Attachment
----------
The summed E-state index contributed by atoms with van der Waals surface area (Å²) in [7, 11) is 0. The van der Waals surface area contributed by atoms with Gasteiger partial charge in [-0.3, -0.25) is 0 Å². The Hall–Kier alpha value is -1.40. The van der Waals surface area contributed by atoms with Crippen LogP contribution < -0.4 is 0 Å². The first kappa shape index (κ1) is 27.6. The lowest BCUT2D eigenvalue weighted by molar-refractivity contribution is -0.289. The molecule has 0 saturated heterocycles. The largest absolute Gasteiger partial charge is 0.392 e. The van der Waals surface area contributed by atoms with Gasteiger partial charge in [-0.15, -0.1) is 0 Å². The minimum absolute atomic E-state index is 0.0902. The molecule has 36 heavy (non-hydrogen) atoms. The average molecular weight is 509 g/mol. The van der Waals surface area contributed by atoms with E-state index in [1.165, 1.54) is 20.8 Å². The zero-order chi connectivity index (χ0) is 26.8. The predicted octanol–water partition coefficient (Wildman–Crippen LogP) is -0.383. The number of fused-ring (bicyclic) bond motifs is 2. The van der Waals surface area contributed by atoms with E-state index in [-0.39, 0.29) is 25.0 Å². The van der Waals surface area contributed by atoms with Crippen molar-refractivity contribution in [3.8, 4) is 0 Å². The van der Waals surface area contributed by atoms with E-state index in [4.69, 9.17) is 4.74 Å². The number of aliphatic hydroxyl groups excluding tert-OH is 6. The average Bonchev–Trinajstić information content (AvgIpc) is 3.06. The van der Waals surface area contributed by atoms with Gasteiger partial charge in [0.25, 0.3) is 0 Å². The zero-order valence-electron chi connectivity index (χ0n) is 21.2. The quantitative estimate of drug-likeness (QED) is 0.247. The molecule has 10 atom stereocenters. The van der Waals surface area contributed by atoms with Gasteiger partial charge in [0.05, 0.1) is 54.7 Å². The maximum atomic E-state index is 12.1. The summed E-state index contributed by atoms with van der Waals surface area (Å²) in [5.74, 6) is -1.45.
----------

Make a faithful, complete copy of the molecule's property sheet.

The summed E-state index contributed by atoms with van der Waals surface area (Å²) in [7, 11) is 0. The van der Waals surface area contributed by atoms with Gasteiger partial charge in [-0.3, -0.25) is 0 Å². The Hall–Kier alpha value is -1.40. The van der Waals surface area contributed by atoms with Crippen LogP contribution < -0.4 is 0 Å². The first kappa shape index (κ1) is 27.6. The lowest BCUT2D eigenvalue weighted by molar-refractivity contribution is -0.289. The molecule has 0 saturated heterocycles. The largest absolute Gasteiger partial charge is 0.392 e. The van der Waals surface area contributed by atoms with Gasteiger partial charge in [-0.15, -0.1) is 0 Å². The minimum absolute atomic E-state index is 0.0902. The molecule has 36 heavy (non-hydrogen) atoms. The average molecular weight is 509 g/mol. The van der Waals surface area contributed by atoms with E-state index in [1.165, 1.54) is 20.8 Å². The zero-order chi connectivity index (χ0) is 26.8. The predicted octanol–water partition coefficient (Wildman–Crippen LogP) is -0.383. The number of fused-ring (bicyclic) bond motifs is 2. The van der Waals surface area contributed by atoms with E-state index in [-0.39, 0.29) is 25.0 Å². The van der Waals surface area contributed by atoms with Crippen molar-refractivity contribution in [3.8, 4) is 0 Å². The van der Waals surface area contributed by atoms with E-state index in [4.69, 9.17) is 4.74 Å². The number of aliphatic hydroxyl groups excluding tert-OH is 6. The average Bonchev–Trinajstić information content (AvgIpc) is 3.06. The van der Waals surface area contributed by atoms with Gasteiger partial charge in [0.25, 0.3) is 0 Å². The zero-order valence-electron chi connectivity index (χ0n) is 21.2. The quantitative estimate of drug-likeness (QED) is 0.247. The molecule has 10 atom stereocenters. The van der Waals surface area contributed by atoms with Gasteiger partial charge in [0.05, 0.1) is 54.7 Å². The maximum atomic E-state index is 12.1. The summed E-state index contributed by atoms with van der Waals surface area (Å²) in [5.74, 6) is -1.45.